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In Cameroon, according to educator and government official Dorothy Effange Njeuma ’66, students need to be able to do more than just get a good job when they graduate from college. They also need to know how to fight government corruption. 

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Courtesy Dorothy Njeuma 

Njeuma, the pro-chancellor of the fledgling Cameroon Christian University (CCU) in the western part of the country, has made it a top priority for the institution to educate students about the impact and prevention of public malfeasance and mismanagement. Last year, Cameroon ranked 144th out of 177 countries in the Corruption Perception Index published by Transparency International.

“Young people need to be guided,” Njeuma says. “The mismanagement and embezzlement of public funds is a most grievous offense in a country that needs funds to improve the life of its people.”

Njeuma was one of eleven children. Her father was a postmaster; her mother—one of his five wives—worked as a teacher. She earned a scholarship to Brown, then continued her education at University College London before returning to Cameroon.

Njeuma has worked in higher education there for four decades. From 1975 to 1985, she was vice minister of national education. She then ran the University of Buea in Cameroon’s South West Region, growing it from 1,000 to 7,000 students during her 17-year tenure. In 2011, she became pro-chancellor of CCU, which is run by the country’s Presbyterian Church. A large part of Njeuma’s job is to lure donors to support CCU’s 300 students, who study liberal arts, sciences, and other fields. CCU “is very much in its teething phases,” Njeuma says. “Its needs are varied: classrooms, laboratories, offices for teachers, and dormitories for students.”

Njeuma was also one of the first citizens appointed to Elections Cameroon (ELECAM) in 2008, which the country’s ruling party established to monitor elections. Its aim is to reform the electoral system, but critics believe that the group is hardly objective. They say that many members are more concerned about maintaining support for the ruling party. The 2011 presidential election, for example, the first overseen by ELECAM, extended the rule of President Paul Biya, who has been in office since 1982. International monitors gave the election mixed results: The African Union’s mission called it “free, transparent and credible,” while the U.S. ambassador said there were “irregularities at all levels,” according to Bloomberg News.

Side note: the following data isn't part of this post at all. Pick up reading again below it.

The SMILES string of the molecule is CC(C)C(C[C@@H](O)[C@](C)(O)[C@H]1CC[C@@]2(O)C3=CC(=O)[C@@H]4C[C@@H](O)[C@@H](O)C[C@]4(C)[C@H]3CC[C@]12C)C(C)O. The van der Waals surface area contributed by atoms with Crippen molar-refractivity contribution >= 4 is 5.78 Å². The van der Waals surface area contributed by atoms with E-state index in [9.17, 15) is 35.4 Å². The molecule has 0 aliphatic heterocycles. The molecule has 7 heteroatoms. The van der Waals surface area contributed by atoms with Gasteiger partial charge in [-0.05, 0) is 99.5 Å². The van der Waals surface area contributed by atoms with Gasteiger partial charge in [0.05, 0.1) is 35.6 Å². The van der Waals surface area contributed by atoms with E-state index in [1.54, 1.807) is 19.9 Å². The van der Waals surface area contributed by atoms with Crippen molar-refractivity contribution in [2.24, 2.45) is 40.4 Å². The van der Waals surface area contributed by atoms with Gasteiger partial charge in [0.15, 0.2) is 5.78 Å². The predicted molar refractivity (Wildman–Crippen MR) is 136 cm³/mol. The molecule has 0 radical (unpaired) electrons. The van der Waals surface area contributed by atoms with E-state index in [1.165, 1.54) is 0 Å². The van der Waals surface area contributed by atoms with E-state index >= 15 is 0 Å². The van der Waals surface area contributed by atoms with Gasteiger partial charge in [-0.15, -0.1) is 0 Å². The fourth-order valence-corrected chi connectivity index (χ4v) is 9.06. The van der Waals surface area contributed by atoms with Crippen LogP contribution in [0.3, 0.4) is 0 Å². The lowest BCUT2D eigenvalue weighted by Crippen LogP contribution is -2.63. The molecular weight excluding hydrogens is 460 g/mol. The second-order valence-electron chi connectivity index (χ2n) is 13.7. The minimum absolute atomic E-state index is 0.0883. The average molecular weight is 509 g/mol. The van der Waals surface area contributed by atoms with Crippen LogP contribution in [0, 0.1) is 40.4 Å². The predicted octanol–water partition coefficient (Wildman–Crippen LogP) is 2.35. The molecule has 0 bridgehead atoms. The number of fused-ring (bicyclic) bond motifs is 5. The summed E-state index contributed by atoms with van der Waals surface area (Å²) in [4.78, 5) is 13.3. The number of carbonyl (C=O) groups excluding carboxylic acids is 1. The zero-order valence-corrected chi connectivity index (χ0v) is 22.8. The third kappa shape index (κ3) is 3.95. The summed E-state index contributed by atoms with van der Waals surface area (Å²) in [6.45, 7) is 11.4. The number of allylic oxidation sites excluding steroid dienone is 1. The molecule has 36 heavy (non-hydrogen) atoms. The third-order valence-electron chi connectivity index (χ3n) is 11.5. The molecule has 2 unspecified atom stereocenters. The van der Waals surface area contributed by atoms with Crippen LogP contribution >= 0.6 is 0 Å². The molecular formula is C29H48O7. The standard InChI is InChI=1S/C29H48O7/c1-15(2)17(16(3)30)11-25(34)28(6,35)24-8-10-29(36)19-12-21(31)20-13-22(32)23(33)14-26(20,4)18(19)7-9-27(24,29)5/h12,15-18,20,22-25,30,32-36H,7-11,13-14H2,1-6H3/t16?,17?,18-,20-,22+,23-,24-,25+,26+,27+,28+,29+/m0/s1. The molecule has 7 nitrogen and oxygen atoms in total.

Since those contested results, millions of new voters have been registered, Njeuma says. In an effort to curb ballot rigging, voters are now issued biometric identity cards that include the cardholder’s fingerprint. Another new measure requires voters to register in person.

In the coming years, Njeuma would like to boost turnout even further and see official results announced on election night, rather than weeks later. The technology is there, she says, but election law needs to be updated.

“Elections can make or break a country,” Njeuma says.





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